One of these days I’m going to have to accept “loosing” weight to fit into some new “flaired” pants as legitimate usage, so common have these misspellings become. I’m hoping I am in my grave before that happens. Spellcheck does not speak English. Spellcheck does nothing more than pass over words it recognises, and highlight words that it doesn’t. This is why chickens stage coups, academics pour themselves onto pages and you never know which two/too/to is going to turn up. You should always, always run a spellcheck. But don’t expect it to catch those errors.

Of course, there’s another thing you can do after you’ve done all of this, and that’s find a beta reader, or hire an editor. Don’t fear that second set of eyes. It’s the difference between writing that’s loose, and writing that loses.

 

 

*Yes, I know coop and coup are not homonyms, but I’m guessing these error-makers didn’t prance about making fools of themselves using ill-chosen words in sixth form French, either.
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Making an old skill new

Making an old skill new

Knitting Nana’s way has served me well – but trying Granny’s style is reconnecting me with the way it feels to learn  something from the ground up. As an unseasonably warm winter shifts into an unpredictable spring, I am taking comfort and inspiration from revisiting previous skills and passions, and making my old ways new.

My father used to laugh at what he called my “Kiwi knitting”. Mum’s mother – my nana – taught me, and all three of us would hold both needles in a loose fist and loop the wool round the left-hand needle in a motion Dad called “lassooing”. This was the normal mode of knitting as far as we were concerned. But for him, it was wildly flamboyant and uneconomical. He had grown up with the click of his mother’s needles in the dark at night, any light revealing that the only thing that seemed to move were her fingers.

My Irish grandmother was born in Donegal and learned to knit from infancy. By the time I met her, aged eleven, she had long since stopped doing it, her hands bent with arthritis, but her knitting skills were still legendary in our house. It was the 70s and handcrafts were the norm. Everyone’s mother could knit or crochet. Handmade jerseys and cardigans were still affordable options to mass-produced versions from the shops. They were probably cheaper.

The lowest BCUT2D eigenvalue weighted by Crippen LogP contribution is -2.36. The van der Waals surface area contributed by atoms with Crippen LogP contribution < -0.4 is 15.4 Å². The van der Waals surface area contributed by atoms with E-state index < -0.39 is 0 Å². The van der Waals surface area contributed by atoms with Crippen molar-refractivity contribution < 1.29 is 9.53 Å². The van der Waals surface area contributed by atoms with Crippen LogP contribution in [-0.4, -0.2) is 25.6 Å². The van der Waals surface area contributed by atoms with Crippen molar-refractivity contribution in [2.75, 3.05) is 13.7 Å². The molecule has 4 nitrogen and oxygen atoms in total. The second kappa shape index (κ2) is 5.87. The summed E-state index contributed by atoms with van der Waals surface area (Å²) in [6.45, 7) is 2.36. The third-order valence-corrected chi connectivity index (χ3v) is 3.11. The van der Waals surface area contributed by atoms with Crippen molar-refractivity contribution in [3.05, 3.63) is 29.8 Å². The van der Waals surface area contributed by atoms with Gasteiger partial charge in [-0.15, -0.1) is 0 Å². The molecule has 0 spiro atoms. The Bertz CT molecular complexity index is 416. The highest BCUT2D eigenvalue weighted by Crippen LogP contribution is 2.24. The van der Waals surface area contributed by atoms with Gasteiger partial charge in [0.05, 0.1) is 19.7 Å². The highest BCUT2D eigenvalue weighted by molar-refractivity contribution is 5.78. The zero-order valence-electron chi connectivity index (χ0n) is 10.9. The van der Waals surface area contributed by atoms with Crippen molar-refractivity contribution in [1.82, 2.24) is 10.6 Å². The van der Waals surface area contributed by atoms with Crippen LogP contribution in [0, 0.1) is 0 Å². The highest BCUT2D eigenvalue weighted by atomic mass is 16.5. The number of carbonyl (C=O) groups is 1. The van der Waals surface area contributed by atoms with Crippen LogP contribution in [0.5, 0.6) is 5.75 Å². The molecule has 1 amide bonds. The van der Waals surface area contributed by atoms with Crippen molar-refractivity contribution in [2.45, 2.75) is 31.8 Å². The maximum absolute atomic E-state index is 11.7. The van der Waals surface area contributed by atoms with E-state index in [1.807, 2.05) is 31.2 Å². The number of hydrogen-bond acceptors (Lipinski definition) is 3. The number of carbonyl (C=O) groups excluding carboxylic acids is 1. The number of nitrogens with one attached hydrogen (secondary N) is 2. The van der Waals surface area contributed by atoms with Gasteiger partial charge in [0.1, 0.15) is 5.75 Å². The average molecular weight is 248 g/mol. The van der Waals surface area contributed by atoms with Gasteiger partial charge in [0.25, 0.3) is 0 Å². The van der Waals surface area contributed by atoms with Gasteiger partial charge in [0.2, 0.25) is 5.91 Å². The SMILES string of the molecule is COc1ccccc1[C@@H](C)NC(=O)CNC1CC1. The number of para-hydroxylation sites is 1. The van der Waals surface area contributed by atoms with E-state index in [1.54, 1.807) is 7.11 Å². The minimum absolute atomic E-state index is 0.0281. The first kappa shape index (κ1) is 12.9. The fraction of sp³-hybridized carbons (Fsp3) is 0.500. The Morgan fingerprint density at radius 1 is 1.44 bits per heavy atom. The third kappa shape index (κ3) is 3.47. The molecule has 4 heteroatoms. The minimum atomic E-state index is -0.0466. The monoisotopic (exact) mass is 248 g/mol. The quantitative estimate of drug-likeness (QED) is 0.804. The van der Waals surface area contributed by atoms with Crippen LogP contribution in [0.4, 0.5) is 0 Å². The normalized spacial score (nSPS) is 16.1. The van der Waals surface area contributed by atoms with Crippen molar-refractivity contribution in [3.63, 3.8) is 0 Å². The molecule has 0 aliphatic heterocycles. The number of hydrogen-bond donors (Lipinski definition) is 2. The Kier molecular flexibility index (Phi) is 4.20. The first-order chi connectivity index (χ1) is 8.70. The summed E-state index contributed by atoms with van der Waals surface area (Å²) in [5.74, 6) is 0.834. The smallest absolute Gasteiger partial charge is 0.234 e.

Granny famously made everything for her family with her knitting needles, including socks. Traditional Aran designs were the norm. She never used a pattern. She usually used four needles and her work had no seams. We had a chance to test this story when she sent us some cardigans in the 70s (great big cream-coloured things with leather buttons) knitted by her and a friend. Just as we’d been told, Granny’s had no seams. Mum could not work out how she’d attached the sleeves.

 

I like to knit, though I don’t do it often – I get bored with plain knitting and can’t wear complex bulky patterns. But I often find myself breaking out needles and yarn at times of transition and stress. The feel of the wool and the needles, and the repetitive movements, are soothing. When I was made redundant in July this year, I fortunately managed to pick up a short-term contract right away, but the work was very different, and my working future remains a bit uncertain. It was no surprise, therefore, that I found myself wanting to knit over the winter. First I made a cushion (in Egyptian cotton – so gorgeous to work with), then a woollen throw, which is nearly finished. The pattern is simple, but has enough changes in it not to bore me. I pick it up and do a few rows on the bus or while watching TV. My mind drifts as I do it; I think about old school friends poking fun at their English mothers knitting with elbows tight by their sides, of the excitement of knitting with fashionable new yarns as a teen, of making baby clothes for family friends, of my late maternal aunt, who was a skilful and respected knitter in a “Kiwi” style. Memories of anything I’m watching get knitted into the fabric, too.

My dad is old and when we spend time together I often talk to him about his childhood. That, and the preponderance of tutorials on YouTube has sent me searching for Granny’s knitting style. It turns out there are a lot – but I think this is most likely to be the way she did it, based on Dad’s descriptions of her needles barely moving and being held high on the body. Periodically now I have tried to take up my needles this way. It’s hard. My knitting becomes slow and awkward. Usually I have to stop and return to my usual style, especially on a purl row. It’s too frustrating, relearning how to knit. But I think it’s good for my brain. Learning new things is something we can continue to do for life, even if it does become harder to learn quite so quickly as in the past.

When I first started knitting I used my left hand to throw the wool, confounding observers who dubbed what I was doing “Continental” (it wasn’t really). Over time I learned to use my right hand like everybody else. I can learn to hold my working needle like a pencil and tension my wool on my right hand, too. It just takes commitment.